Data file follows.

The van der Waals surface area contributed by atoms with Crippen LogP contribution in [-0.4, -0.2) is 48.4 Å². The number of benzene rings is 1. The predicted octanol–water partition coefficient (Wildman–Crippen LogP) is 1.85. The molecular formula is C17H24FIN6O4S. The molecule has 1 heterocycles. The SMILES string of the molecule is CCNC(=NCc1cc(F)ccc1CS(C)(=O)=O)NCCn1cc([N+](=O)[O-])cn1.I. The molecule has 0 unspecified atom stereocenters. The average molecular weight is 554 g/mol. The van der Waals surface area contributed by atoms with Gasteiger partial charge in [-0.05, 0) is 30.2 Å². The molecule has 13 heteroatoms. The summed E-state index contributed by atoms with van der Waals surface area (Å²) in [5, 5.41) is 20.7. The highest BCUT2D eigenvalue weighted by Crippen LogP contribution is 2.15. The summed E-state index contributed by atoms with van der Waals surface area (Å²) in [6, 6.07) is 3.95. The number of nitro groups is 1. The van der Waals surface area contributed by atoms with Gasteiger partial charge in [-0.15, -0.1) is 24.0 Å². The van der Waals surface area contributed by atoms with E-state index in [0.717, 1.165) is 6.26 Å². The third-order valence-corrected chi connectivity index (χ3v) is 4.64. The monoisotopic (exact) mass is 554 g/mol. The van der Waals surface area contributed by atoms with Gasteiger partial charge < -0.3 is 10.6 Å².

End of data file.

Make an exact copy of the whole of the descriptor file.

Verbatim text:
The van der Waals surface area contributed by atoms with Crippen LogP contribution in [-0.4, -0.2) is 48.4 Å². The number of benzene rings is 1. The predicted octanol–water partition coefficient (Wildman–Crippen LogP) is 1.85. The molecular formula is C17H24FIN6O4S. The molecule has 1 heterocycles. The SMILES string of the molecule is CCNC(=NCc1cc(F)ccc1CS(C)(=O)=O)NCCn1cc([N+](=O)[O-])cn1.I. The molecule has 0 unspecified atom stereocenters. The average molecular weight is 554 g/mol. The van der Waals surface area contributed by atoms with Gasteiger partial charge in [-0.05, 0) is 30.2 Å². The molecule has 13 heteroatoms. The summed E-state index contributed by atoms with van der Waals surface area (Å²) in [5, 5.41) is 20.7. The highest BCUT2D eigenvalue weighted by Crippen LogP contribution is 2.15. The summed E-state index contributed by atoms with van der Waals surface area (Å²) in [6, 6.07) is 3.95. The number of nitro groups is 1. The van der Waals surface area contributed by atoms with Gasteiger partial charge in [-0.15, -0.1) is 24.0 Å². The van der Waals surface area contributed by atoms with E-state index in [0.717, 1.165) is 6.26 Å². The third-order valence-corrected chi connectivity index (χ3v) is 4.64. The monoisotopic (exact) mass is 554 g/mol. The van der Waals surface area contributed by atoms with Gasteiger partial charge < -0.3 is 10.6 Å².